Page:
The fallacy of "beautiful" windows.
I think that there is a fallacy, kind of like the Emperor's New Clothes, related to windows (in particular) in current building practice.
There are whole books about how, culturally, particularly in the 20th century (and beyond, I suppose) we have lost the ability to "see" what is a good proportion, what is good balance, what is essentially good, functional design that also provides natural visual harmony.
The theories tend to illustrate how a regular person could get a piece of property, and pretty much build a house that was practical, well proportioned and nice to look at, fairly instinctually given the evidence of vernacular architecture (17th, 18th, and early 19th century America).
This disappeared in a large way, in that architects and builders now fail to provide it, and the buyer fails to recognize it.
With windows in particular it goes something like this:
I just put in these beautiful, new windows, but:
There is no room between the window and the corner for a window treatment.
There is no room on/around the series of French doors for window treatments.
If I put up window treatments it covers up my "beautiful new trim"
There is a set of windows starting 12 feet off the ground and I need a window treatment that "compensates" for the blank space in between those windows and the windows at regular height; that I can open and close when standing on the floor because of glare or an unexpected view of the hall bathroom from the sidewalk, etc.; I need a window treatment that doesn't interfere with the HVAC under the window.
And the advice usually starts "Wow, what a BEAUTIFUL window!" and then gives Nine Steps about how to solve the various problems this beautiful window presents.
I guess the other fallacy that I think of is that window treatments are essentially "bad" because they prevent the room from being "light and airy" and they block that "beautiful view".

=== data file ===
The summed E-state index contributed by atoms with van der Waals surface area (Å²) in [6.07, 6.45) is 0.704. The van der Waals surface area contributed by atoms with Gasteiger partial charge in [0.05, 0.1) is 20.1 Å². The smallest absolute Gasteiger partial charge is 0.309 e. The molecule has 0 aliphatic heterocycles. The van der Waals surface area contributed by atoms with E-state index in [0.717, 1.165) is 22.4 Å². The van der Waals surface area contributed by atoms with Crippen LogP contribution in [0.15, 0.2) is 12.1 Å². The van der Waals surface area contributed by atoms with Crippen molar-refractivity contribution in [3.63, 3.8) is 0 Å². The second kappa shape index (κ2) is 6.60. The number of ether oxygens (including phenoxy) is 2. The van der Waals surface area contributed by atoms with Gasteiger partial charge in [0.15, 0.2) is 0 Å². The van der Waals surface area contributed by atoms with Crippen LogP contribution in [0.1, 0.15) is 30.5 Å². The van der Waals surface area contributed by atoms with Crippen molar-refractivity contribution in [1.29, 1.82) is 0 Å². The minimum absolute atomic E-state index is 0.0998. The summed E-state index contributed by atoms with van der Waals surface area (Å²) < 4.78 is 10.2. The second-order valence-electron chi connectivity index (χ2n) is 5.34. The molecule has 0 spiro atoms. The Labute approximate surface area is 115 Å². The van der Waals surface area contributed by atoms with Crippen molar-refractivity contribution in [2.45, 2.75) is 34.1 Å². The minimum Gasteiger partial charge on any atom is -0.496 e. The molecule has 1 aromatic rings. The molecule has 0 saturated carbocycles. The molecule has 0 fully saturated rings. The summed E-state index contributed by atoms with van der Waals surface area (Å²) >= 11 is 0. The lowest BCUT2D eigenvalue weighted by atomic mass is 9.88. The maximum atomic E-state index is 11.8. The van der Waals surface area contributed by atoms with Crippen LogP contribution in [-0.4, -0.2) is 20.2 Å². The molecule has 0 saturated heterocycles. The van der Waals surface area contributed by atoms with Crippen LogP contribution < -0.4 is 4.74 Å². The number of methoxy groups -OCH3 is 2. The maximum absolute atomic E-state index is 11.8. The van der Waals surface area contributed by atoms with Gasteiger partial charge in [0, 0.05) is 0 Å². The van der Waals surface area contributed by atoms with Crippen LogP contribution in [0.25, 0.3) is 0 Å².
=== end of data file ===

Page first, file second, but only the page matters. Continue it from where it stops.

I think I am being generous if I estimate that approximately 10% of windows frame a view that is worth looking at the majority of the time. Most people have a view that provides occasional awesome sunsets and views of trees and plants for a few months of the year. The rest of the time it is a view of a couple grey trees and brown grass, their neighbor's swing set, etc.
One of my client's views six months out of the year is her neigbor's shrubs wrapped in burlap, and the green vinyl cover on their pool. For three months she has great plants and shrubs that block most of it, but she lives there for twelve. Her kitchen window (uphill)looks into the bedroom (downhill) of the house across the wide street. He doesn't believe in window treatments and he believes in huge TVs, so she can watch football or porn while she does her dishes, almost every weekend.
Windows provide light, a view and to a lesser extent with modern HVAC, ventilation, and by definition, light, the view and ventilation all need to be modulated.
So the time to think about windows is when you are DESIGNING OR BUILDING the house, not after.
My windows (c. 1840) DO have beautiful trim. Half of the also have built-in shutters. All of them have room provided in the trim for window treatments. The large downstairs windows have a flat piece of trim closer to the window, with the highly ornamental trim mounted outside of that. Drapes can be installed on these windows without covering all the ornamental trim. If your window needs treatments, don't waste your money on elaborate millwork that either gets in the way or needs to be covered.
I don't think there is a window in all 10,000 square feet of the building that does not have some thought put into the fact that it may need to be covered at some point.
If the window looks too close to the inside corner on the drawing, it IS. Change it. If the French Doors look like they will bind on the window treatment when you open them, they will.
Talk to the HVAC person before it goes in where it presents problems with the windows.
However, there is another fallacy that every single window treatment that is not a blind or shutter has to touch the floor. Not so.
If you love that window 15 feet off the ground, think about what problems it will cause functionally and esthetically BEFORE you put it in. Generally these windows are more trouble than they are worth.
If the room Needs windows like this to look Correct, maybe there is something the matter with the room. In most typically sized houses, someone has decided it was a "feature" to put in these double height rooms and a lot of people went along for the ride, but most of the time these rooms are badly proportioned and a fair amount of time is spent in this very forum trying to make these rooms look right.
If they were right, they would look right and we wouldn't be compensating for all their faults. My advice is to think if such a room really adds to the house. Generally they do not seem to.